Blog

How Kids WIN Systematically

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My experience as a teacher was amazing! I loved teaching, my colleagues, my families, and my students; but I wish I could have a complete redo on my time in the classroom. Regrettably, as a teacher I never had the opportunity to function within a Professional Learning Community. Sure, I had amazing colleagues who became life-long friends. Yes, they were willing to share their “things” that worked for their kids in their classrooms. I definitely was able to get to know “their kids," just as they were able to get to know “my kids” because we shared them for periods of time throughout the week. We even shared data! If you’re reading this and thinking, “Why is Will suggesting he didn’t function within a PLC?”, let me explain. Read more

Harnessing the Collaborative Power of the Four Critical Questions of a Professional Learning Community

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With so many demands on curricular teams these days collaborative time can quickly be sacrificed for coordination tasks such as scheduling events, casual dialogues of best practice, rote test modifications, and adjusting curricular pacing guides, to name a few. This kind of collaboration tends to produce shallow curricular changes, narrow instruction adjustments, non-timely remediation, and superficial assessment modifications. Read more

Why Size Doesn’t Matter

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I have been blessed during the past 43 years to work in amazing school districts of all sizes—one as small as 600 students to one as large as 37,000 students. Time after time, school after school, district after district, we have learned size simply doesn’t matter for four main reasons. A highly functioning PLC continually examines and improves its capacity through four main elements: Organization, Execution, Persistence, and Celebration. Read more

"Are we doing anything important today?" My Instructional Shift From Doing to Learning

In my college education classes—roughly a thousand years ago—I was taught to identify and note behavioral goals in my lesson planning, such as "students will read and discuss Ch. 10 of To Kill a Mockingbird," or "students will write a paragraph discussing characterization in The Great Gatsby." And I would write these activity goals on the board to answer students' perennial question: "What are we doing today?" or more annoyingly, "Are we doing anything important today?" Read more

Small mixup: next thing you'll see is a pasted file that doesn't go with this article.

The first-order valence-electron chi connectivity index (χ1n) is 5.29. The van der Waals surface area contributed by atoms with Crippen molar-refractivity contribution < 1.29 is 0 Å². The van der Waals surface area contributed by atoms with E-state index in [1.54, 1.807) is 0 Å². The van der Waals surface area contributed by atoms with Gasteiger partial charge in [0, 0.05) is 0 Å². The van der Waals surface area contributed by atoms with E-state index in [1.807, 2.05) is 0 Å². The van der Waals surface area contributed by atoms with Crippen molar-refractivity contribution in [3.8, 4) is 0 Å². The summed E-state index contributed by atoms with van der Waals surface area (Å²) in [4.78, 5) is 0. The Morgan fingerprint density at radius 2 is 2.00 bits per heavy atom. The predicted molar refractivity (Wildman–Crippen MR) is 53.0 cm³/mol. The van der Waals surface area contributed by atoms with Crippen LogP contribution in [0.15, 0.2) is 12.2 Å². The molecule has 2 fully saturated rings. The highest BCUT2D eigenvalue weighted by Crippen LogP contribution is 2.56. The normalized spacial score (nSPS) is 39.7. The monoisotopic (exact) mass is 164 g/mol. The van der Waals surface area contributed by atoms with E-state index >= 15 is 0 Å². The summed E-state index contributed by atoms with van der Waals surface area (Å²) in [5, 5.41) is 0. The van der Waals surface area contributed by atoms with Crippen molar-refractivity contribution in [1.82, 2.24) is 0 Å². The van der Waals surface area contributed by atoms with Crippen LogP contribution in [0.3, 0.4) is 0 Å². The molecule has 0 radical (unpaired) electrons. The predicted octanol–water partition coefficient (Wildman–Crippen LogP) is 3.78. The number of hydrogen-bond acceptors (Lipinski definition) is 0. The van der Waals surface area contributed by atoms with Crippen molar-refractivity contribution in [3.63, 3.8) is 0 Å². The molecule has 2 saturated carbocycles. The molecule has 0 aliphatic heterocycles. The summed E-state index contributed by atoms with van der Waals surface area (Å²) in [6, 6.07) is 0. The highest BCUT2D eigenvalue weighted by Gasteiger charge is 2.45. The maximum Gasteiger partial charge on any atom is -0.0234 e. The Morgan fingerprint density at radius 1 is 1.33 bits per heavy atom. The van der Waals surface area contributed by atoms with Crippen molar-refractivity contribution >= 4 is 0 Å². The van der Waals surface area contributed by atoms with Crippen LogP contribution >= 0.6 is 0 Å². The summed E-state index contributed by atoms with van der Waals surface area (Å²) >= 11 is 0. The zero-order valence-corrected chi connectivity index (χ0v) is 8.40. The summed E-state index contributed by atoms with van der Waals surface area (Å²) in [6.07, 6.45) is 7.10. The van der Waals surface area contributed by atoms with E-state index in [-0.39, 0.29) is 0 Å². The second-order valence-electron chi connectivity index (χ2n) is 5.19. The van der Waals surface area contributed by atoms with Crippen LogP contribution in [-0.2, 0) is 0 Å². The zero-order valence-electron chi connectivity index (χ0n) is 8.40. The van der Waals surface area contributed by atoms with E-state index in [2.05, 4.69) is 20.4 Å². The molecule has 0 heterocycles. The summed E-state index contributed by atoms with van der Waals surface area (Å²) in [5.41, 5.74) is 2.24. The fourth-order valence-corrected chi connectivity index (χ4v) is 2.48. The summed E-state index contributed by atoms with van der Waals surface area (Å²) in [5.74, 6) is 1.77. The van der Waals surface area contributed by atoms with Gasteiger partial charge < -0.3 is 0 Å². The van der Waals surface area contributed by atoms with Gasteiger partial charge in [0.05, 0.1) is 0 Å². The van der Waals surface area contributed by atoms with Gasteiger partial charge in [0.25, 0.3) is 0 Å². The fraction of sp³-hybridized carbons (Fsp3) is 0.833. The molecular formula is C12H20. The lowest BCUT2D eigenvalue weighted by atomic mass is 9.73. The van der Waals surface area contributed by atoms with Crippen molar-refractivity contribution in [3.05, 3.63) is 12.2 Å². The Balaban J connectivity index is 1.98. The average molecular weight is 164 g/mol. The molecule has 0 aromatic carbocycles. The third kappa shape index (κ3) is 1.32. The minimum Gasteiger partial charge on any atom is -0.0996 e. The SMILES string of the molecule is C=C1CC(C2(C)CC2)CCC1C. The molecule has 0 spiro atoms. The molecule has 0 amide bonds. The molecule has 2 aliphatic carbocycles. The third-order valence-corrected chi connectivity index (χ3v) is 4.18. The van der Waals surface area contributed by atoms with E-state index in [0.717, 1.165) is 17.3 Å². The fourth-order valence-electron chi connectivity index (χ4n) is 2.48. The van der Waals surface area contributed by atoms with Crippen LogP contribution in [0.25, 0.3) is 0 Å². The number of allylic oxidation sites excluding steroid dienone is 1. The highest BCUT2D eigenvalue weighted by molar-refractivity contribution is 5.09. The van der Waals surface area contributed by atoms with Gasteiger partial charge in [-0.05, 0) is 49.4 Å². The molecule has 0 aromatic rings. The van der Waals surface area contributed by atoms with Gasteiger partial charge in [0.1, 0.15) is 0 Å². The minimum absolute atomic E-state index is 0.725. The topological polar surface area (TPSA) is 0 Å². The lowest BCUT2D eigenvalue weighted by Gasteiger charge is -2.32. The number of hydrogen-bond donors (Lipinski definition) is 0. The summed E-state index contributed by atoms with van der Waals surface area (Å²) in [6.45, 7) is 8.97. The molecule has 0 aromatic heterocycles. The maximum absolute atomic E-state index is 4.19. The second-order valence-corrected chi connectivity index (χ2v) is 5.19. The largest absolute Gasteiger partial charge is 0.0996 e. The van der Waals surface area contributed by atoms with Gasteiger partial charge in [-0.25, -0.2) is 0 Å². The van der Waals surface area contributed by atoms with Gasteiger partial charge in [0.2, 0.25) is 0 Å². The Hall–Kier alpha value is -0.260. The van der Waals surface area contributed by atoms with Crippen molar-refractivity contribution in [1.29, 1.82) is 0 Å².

A Tsunami Is Headed for Higher Education

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A tsunami is headed directly for American public colleges and universities. The wave of discontentment with public K-12 schools that resulted in the No Child Left Behind Act of 2001 is now lapping at the doors of public institutions of higher education. There are clear warning signs. One only has to look at the increasing number of books and articles that are critical of America’s colleges and universities. Books with titles such as The Moral Collapse of the University, The Closing of the American Mind, Profscam, The University in Ruins, and Our Underachieving Colleges consistently send the message that our colleges and universities are in disarray. Read more

Doing It or Doing It Well? Using Data for Learning

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About five years ago, I decided that it was time to get in shape. An infomercial caught my eye and I found myself ordering a video program, weights, bands, nutritional guide, and pull-up bar while wating impatiently for my new life to begin. After the second day of inserting a DVD into my computer and following along, I realized this commitment was not going to be easy. With persistence, in about a month, I felt I was actually making progress and able to do the exercises. However, just as I began to swell with pride, I caught a glimpse of myself in the fireplace glass and gasped. While I thought I looked like the trainers on the DVD, I suddenly realized I wasn’t even close! Read more